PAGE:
Amanda Rockman stood back from the podium during her keynote address, as dictated by her nine-month-pregnant belly. Rockman spoke at the Coming Together of Peoples Conference, just seven years after she graduated from the UW Law School
“I can remember being in law school and thinking, ‘Jeeze, I really hope that’s me someday giving that keynote address,’” said Rockman. “[I thought] when I go, I’ll have long, grey hair.”
Rockman, despite her lack of grey hairs, plays an important role in the Ho-Chunk tribe as an associate trial judge. Rockman presented about the Ho-Chunk Healing to Wellness Court, a drug court operated by the tribal judiciary that provides an alternative to prison.
The wellness court offers a non-punitive treatment that works to “restore traditional values,” explained Rockman. The Ho-Chunk Nation consists of pockets of land throughout the state, but the Healing to Wellness program serves native and non-native offenders in Jackson County.
The court has special jurisdiction allotted by the legislature, and the program includes community service requirements, cultural activities, education, and rehabilitation services.
The Ho-Chunk tribe has assumed more judicial responsibility while also developing their tribal police force. As Wisconsin remains a Public Law 280 state, the tribe is not allowed to prosecute felonies. Rockman and other Native American law specialists strive for more sovereignty for law enforcement and prosecution.
The Menominee tribe in Wisconsin regained full criminal jurisdiction over misdemeanor and felony crimes. Anecdotes from the Menominee prosecutor at the conference, however, made it clear that tribes with criminal jurisdiction are still working out kinks in their judicial systems. They still have limits on the length of sentenced prison terms as well as ongoing struggles with funding and staff support within tribal legal systems.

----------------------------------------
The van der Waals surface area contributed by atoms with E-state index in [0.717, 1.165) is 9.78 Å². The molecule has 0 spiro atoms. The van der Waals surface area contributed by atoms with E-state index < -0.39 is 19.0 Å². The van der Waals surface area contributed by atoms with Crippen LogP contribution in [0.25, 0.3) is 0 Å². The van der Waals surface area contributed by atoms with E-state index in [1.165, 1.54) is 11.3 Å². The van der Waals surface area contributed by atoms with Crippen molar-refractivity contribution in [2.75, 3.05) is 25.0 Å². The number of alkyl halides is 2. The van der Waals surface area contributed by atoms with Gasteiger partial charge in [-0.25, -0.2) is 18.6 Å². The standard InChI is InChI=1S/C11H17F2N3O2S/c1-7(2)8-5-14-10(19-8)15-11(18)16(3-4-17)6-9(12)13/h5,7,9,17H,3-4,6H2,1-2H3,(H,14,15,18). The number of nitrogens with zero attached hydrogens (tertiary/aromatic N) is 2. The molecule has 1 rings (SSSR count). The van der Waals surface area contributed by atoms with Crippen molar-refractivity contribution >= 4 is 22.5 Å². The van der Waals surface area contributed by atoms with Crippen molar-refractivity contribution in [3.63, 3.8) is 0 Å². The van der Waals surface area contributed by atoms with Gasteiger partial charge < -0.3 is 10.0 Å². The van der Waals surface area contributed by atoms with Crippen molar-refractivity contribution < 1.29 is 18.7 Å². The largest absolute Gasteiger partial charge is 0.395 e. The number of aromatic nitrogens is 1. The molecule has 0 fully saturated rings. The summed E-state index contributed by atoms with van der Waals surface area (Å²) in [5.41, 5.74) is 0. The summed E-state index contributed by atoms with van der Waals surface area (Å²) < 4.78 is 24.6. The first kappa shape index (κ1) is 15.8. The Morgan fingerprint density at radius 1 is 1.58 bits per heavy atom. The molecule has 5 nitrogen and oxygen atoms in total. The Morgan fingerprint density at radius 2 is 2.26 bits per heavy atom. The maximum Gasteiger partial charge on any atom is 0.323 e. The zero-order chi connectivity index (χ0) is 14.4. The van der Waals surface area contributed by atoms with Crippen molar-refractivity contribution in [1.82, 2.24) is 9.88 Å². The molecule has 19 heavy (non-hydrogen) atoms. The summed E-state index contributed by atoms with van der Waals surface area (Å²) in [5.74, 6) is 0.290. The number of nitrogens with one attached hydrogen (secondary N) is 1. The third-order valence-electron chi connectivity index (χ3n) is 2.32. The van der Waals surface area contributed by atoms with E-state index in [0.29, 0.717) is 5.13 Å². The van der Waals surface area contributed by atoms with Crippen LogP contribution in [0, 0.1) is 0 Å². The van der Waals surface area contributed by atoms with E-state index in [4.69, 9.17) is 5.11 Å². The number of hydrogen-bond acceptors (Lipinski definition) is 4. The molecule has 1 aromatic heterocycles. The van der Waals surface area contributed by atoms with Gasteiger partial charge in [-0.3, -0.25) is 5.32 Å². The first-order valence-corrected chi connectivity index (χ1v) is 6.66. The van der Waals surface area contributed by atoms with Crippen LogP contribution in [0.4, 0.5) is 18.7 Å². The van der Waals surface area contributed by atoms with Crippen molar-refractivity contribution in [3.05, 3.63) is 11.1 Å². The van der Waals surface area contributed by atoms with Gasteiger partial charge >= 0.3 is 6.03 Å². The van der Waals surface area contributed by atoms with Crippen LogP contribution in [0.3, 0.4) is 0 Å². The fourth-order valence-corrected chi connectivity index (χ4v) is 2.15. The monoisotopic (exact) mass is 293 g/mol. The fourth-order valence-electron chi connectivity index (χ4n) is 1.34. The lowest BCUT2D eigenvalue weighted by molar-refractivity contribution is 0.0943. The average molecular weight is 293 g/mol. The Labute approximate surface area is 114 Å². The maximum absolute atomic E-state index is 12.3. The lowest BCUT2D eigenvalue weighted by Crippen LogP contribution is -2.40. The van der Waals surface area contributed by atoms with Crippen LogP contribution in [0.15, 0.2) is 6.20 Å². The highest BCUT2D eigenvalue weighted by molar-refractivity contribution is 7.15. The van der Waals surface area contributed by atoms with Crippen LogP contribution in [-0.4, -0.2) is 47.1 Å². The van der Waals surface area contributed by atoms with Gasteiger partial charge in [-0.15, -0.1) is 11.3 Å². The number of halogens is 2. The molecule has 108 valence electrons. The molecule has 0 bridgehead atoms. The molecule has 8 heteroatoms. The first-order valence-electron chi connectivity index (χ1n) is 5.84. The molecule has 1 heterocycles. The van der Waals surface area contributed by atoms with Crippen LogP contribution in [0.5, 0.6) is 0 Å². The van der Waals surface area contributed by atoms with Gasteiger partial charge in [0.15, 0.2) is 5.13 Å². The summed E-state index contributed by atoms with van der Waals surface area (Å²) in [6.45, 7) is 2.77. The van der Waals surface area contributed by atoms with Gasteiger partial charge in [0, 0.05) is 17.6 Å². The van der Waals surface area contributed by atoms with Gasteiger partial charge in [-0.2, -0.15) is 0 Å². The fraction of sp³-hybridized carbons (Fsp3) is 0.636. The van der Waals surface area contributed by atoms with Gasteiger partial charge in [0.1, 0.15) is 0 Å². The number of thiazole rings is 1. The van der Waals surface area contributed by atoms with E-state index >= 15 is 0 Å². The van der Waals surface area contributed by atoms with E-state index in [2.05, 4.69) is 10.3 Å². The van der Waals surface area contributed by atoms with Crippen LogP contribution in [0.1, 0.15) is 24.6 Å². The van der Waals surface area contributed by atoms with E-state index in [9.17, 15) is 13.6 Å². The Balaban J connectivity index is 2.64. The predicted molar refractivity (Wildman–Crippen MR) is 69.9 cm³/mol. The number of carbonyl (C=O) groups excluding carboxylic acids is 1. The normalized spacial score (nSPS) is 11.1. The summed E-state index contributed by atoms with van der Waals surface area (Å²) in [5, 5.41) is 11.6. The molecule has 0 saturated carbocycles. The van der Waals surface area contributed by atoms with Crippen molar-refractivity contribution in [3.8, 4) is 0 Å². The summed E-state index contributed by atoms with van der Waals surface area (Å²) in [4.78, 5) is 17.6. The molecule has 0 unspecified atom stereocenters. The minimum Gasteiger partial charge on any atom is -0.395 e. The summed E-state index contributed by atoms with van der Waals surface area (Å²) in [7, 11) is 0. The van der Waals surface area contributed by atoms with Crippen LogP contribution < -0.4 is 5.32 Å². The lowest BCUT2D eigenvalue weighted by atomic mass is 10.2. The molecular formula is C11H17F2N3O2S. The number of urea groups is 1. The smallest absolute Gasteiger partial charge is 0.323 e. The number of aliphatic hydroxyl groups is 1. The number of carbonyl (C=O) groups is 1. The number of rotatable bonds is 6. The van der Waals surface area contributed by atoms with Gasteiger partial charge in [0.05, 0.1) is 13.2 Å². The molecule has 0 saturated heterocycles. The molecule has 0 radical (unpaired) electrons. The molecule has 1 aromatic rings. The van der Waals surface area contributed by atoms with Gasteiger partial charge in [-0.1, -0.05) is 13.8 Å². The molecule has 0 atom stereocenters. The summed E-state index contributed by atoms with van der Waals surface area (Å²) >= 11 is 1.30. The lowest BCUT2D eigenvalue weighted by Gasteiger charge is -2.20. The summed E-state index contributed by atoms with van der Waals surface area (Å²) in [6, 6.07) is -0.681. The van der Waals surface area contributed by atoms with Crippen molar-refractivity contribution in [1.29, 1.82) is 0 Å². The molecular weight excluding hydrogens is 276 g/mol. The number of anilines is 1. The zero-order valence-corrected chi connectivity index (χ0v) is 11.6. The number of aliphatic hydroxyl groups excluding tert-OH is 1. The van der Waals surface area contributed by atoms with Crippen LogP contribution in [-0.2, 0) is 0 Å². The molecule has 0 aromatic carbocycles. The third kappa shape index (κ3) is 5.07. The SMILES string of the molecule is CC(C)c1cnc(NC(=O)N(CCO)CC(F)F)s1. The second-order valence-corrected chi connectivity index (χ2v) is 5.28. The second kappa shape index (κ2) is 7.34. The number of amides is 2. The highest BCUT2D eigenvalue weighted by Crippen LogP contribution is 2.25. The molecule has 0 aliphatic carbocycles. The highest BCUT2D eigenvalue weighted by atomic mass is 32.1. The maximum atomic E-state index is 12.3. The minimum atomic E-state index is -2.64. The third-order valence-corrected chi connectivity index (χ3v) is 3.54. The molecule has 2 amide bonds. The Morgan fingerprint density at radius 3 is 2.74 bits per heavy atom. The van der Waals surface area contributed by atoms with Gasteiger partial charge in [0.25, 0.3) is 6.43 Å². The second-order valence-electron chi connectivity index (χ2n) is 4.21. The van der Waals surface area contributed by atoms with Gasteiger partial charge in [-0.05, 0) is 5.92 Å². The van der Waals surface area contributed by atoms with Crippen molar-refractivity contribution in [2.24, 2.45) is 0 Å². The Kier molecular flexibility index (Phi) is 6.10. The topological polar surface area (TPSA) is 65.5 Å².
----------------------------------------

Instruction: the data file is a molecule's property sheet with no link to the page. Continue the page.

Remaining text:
The Lac Courte Oreilles tribal police are co-deputized with the Sawyer County police. The tribal police address misdemeanors on the reservation while the county takes on the rest. Because of this relationship the tribal and county police can also work together.
Tribal communities maintain a balance of cooperation with and independence from local law enforcement and jurisdiction, and each tribe faces unique issues. Each tribe has different revenue, and while many of them have casinos for community income, geographic location often affects the success of the casinos. Location, funding sources, and relationships with local law enforcement all affect how tribes are able to address crime on their reservations.
Ho-Chunk’s drug court illustrates a tribal judiciary working to better the tribe and surrounding community through rehabilitation. The Healing to Wellness Court allows the Ho-Chunk to address the addictions that drive repeat crimes, rather than repeatedly provide the same punishments to the same offenders.
As CJ Doxtater, Oneida member and advocate at Wisconsin Coalition Against Domestic Violence, explained, “we don’t throw our people away.”
Rockman outlined all the logistics and challenges that face the growing Healing to Wellness Court and touched on the growing responsibility assumed by the Ho-Chunk judiciary and law enforcement. Despite the challenges, Rockman felt good about gaining sovereignty for the tribal nation and working to improve the community.
“I think it’s really important for Ho-Chunk people to have the ability to become a part of our society, as opposed to just shame and guilt,” said Rockman. “What I’ve seen from the participants has been nothing but hope.”